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Growing a Global Community of Practice: AISA Invitational Conference

03 May 2019 09:27 | Anonymous member (Administrator)

The Inaugural AISA Invitational Conference, hosted by American International School, Lagos (AISL)

By Kim Rayl, Director of Teaching and Learning

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Over the weekend of March 30-31, 2019, AISL hosted the inaugural AISA Invitational Conference (AIC) for West Africa. Targeted to school leaders and teachers from across Nigeria and West Africa, the AIC was designed to share best practices in international education, while highlighting the benefit of pursuing international accreditation to attending schools. Over 109 registrants representing forty-six schools from four countries were joined by representatives of AISL’s accrediting bodies- the International Baccalaureate and the Council of International Schools, as well as representatives from AdvancEd, and GL Assessment. Graham Watts, Director of Professional Learning for the Association of International Schools in Africa (AISA) was on-hand with the AISA team from Nairobi.

The conference theme, “Developing Globally Competent Students” was highlighted during the opening plenary session as five high school students shared their AISL experience during a moderated panel, answering: When you think about the future, what do you see as the greatest challenge facing your generation, and what are the skills and competencies you will need to face those challenges? Challenges such as global warming, environmental degradation and the changing landscape of work due to AI were noted, while the concept of empathy was seen as a particularly relevant and critical competency. The students also reflected on the value of an international education not only for themselves, but also for the world, sharing their thoughts on,  What makes AISL an international school? While a student population of over 55 nationalities as acknowledged as contributing to AISL’s internationalism, the students dug deeper, speaking to the duality of feeling belonging and acceptance when joining AISL as they simultaneously felt empowered to maintain their individuality and pride in their diversity. Specific examples of how AISL teachers design Project-Based Learning (PBL) units that challenge students to become increasingly self-directed and intrinsically motivated learners, while building their global competence, helped the audience of inspired educators draw a connection between theory and practice. The AISL competency, effective communicators, was demonstrated by all five high school students as they confidently shared their perspective with conference participants.

The opening plenary was attended by AISL’s Board of Trustees Chairperson, Mr. Ali Safieddine and US Ambassador Representative to the Board of Trustees, Ms. Carole Cox. AISL was also honored to host representatives from the Lagos Teaching Services Commission; Director, Mr. Aina Adewale and Deputy Director, Ms. Osu Adenike who expressed their appreciation for the outreach efforts made on the part of AISL. Introduced by Superintendent Greg Rayl, the AISL expanded Arts program was highlighted during the opening ceremony with performances by elementary, middle and high school students who didn’t mind coming to school on a Saturday for the chance to perform!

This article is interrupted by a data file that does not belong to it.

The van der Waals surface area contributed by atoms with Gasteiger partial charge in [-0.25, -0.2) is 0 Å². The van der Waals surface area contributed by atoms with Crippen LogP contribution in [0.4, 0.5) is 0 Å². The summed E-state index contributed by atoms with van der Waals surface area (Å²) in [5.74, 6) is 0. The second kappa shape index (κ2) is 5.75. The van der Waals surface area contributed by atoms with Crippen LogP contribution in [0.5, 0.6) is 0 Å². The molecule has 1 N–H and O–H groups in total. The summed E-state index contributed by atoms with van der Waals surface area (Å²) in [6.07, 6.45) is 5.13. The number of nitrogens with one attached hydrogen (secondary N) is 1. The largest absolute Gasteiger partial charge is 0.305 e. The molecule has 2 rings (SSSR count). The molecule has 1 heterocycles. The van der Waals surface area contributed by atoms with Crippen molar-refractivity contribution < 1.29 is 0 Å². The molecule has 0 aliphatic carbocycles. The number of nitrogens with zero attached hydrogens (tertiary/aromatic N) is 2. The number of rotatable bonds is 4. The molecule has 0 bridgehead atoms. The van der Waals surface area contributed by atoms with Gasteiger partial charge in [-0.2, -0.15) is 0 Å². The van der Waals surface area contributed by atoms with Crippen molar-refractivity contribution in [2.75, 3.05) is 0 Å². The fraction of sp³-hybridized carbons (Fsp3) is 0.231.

Participants attended four deep-dive workshops in total- two per day- from a selection of twenty offerings, the majority of which were led by AISL teachers and administrators. The offerings were varied and designed to address the specific interests of teachers, administrators and school owners. The feedback before and after the event has been very positive. Mrs. CJ Okoye, a Chemistry Teacher and Head of Department for Science from Essence International School in Kaduna shared her thoughts on the opportunity the AIC presented: “I was excited about the opportunity to attend the conference and to be enriched academically and in management skills. I cannot wait to go back to my school and share my experiences. It’s been an adventure and AISA is that point of call we’ve been waiting for to move up the academic ladder.” Likewise, Kevin Donnelly from Brookstone School in Port Harcourt found the conference theme and networking opportunities of most value: “I’m looking forward to listening to new ideas, meeting new people and seeing how we can adapt education practices for the 21st century.”

The AISL teachers and administrators that presented workshops expressed how professionally fulfilling it was to participate, noting that participants were highly enaged and eager to learn. After two days of presenting, networking and sharing, AISL teachers and Administrators that presented, and volunteers, were understandably exhausted! But in any worthwhile endeavor, the end justifies the means. The inaugural AIC was just that; the first in a series of annual conferences that AISL will host with AISA each March. Why? Because as a learning organization, when we give back to our host country, our region, and our educational association, we have the opportunity not only to highlight the AISL curricular program, but we are in turn inspired to grow and to learn. The questions we ask and the manner in which we spend our time defines us. Continuous growth, learning and sharing; these are the values that define AISL.



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